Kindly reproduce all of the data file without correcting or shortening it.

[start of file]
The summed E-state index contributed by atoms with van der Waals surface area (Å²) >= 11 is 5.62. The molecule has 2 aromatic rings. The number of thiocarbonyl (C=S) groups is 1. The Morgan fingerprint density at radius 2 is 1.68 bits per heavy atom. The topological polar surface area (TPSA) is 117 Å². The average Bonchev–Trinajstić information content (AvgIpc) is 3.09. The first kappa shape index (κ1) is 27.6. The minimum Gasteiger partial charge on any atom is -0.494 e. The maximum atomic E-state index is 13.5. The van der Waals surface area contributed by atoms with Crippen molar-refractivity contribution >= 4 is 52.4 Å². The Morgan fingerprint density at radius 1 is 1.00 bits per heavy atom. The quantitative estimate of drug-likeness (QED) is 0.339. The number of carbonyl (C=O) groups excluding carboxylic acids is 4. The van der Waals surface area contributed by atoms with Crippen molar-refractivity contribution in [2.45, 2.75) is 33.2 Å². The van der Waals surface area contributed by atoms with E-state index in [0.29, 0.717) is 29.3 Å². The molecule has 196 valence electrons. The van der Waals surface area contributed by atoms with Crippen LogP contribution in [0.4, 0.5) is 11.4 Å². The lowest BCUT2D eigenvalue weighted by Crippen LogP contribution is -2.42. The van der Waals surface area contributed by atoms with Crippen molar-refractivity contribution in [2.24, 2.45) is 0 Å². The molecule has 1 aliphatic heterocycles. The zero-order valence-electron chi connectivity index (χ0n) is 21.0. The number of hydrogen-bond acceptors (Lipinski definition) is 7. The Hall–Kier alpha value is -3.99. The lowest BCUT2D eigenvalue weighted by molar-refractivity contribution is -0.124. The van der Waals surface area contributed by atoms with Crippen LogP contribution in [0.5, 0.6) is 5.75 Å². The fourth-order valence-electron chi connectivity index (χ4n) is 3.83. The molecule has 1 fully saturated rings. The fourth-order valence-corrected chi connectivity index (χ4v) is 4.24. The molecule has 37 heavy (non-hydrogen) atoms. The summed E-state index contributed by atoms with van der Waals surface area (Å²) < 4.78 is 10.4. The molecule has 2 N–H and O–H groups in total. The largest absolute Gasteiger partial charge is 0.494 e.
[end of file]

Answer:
The summed E-state index contributed by atoms with van der Waals surface area (Å²) >= 11 is 5.62. The molecule has 2 aromatic rings. The number of thiocarbonyl (C=S) groups is 1. The Morgan fingerprint density at radius 2 is 1.68 bits per heavy atom. The topological polar surface area (TPSA) is 117 Å². The average Bonchev–Trinajstić information content (AvgIpc) is 3.09. The first kappa shape index (κ1) is 27.6. The minimum Gasteiger partial charge on any atom is -0.494 e. The maximum atomic E-state index is 13.5. The van der Waals surface area contributed by atoms with Crippen molar-refractivity contribution >= 4 is 52.4 Å². The Morgan fingerprint density at radius 1 is 1.00 bits per heavy atom. The quantitative estimate of drug-likeness (QED) is 0.339. The number of carbonyl (C=O) groups excluding carboxylic acids is 4. The van der Waals surface area contributed by atoms with Crippen molar-refractivity contribution in [2.45, 2.75) is 33.2 Å². The van der Waals surface area contributed by atoms with E-state index in [0.29, 0.717) is 29.3 Å². The molecule has 196 valence electrons. The van der Waals surface area contributed by atoms with Crippen LogP contribution in [0.4, 0.5) is 11.4 Å². The lowest BCUT2D eigenvalue weighted by Crippen LogP contribution is -2.42. The van der Waals surface area contributed by atoms with Crippen molar-refractivity contribution in [2.24, 2.45) is 0 Å². The molecule has 1 aliphatic heterocycles. The zero-order valence-electron chi connectivity index (χ0n) is 21.0. The number of hydrogen-bond acceptors (Lipinski definition) is 7. The Hall–Kier alpha value is -3.99. The lowest BCUT2D eigenvalue weighted by molar-refractivity contribution is -0.124. The van der Waals surface area contributed by atoms with Crippen LogP contribution in [0.5, 0.6) is 5.75 Å². The fourth-order valence-electron chi connectivity index (χ4n) is 3.83. The molecule has 1 fully saturated rings. The fourth-order valence-corrected chi connectivity index (χ4v) is 4.24. The molecule has 37 heavy (non-hydrogen) atoms. The summed E-state index contributed by atoms with van der Waals surface area (Å²) < 4.78 is 10.4. The molecule has 2 N–H and O–H groups in total. The largest absolute Gasteiger partial charge is 0.494 e.